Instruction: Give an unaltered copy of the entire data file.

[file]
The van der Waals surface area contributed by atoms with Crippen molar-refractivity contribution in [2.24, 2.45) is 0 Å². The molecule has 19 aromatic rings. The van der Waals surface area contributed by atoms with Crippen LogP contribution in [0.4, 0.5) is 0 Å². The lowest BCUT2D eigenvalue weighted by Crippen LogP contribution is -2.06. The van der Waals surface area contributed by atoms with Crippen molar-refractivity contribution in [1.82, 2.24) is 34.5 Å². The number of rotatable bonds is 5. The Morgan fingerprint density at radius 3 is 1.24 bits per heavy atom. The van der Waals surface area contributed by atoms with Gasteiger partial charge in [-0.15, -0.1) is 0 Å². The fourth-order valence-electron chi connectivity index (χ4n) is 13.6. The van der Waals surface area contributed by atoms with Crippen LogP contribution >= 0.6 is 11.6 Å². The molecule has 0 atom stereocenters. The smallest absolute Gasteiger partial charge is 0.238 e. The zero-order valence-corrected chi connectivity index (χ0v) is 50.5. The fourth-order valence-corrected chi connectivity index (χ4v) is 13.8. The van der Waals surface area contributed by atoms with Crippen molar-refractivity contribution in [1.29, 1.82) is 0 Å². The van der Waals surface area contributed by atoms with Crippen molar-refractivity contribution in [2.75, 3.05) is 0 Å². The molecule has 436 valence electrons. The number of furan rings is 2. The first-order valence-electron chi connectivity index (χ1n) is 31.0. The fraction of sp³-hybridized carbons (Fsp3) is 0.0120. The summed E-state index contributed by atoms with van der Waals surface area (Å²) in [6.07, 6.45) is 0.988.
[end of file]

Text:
The van der Waals surface area contributed by atoms with Crippen molar-refractivity contribution in [2.24, 2.45) is 0 Å². The molecule has 19 aromatic rings. The van der Waals surface area contributed by atoms with Crippen LogP contribution in [0.4, 0.5) is 0 Å². The lowest BCUT2D eigenvalue weighted by Crippen LogP contribution is -2.06. The van der Waals surface area contributed by atoms with Crippen molar-refractivity contribution in [1.82, 2.24) is 34.5 Å². The number of rotatable bonds is 5. The Morgan fingerprint density at radius 3 is 1.24 bits per heavy atom. The van der Waals surface area contributed by atoms with Gasteiger partial charge in [-0.15, -0.1) is 0 Å². The fourth-order valence-electron chi connectivity index (χ4n) is 13.6. The van der Waals surface area contributed by atoms with Crippen LogP contribution >= 0.6 is 11.6 Å². The molecule has 0 atom stereocenters. The smallest absolute Gasteiger partial charge is 0.238 e. The zero-order valence-corrected chi connectivity index (χ0v) is 50.5. The fourth-order valence-corrected chi connectivity index (χ4v) is 13.8. The van der Waals surface area contributed by atoms with Crippen molar-refractivity contribution in [1.29, 1.82) is 0 Å². The van der Waals surface area contributed by atoms with Crippen molar-refractivity contribution in [2.75, 3.05) is 0 Å². The molecule has 436 valence electrons. The number of furan rings is 2. The first-order valence-electron chi connectivity index (χ1n) is 31.0. The fraction of sp³-hybridized carbons (Fsp3) is 0.0120. The summed E-state index contributed by atoms with van der Waals surface area (Å²) in [6.07, 6.45) is 0.988.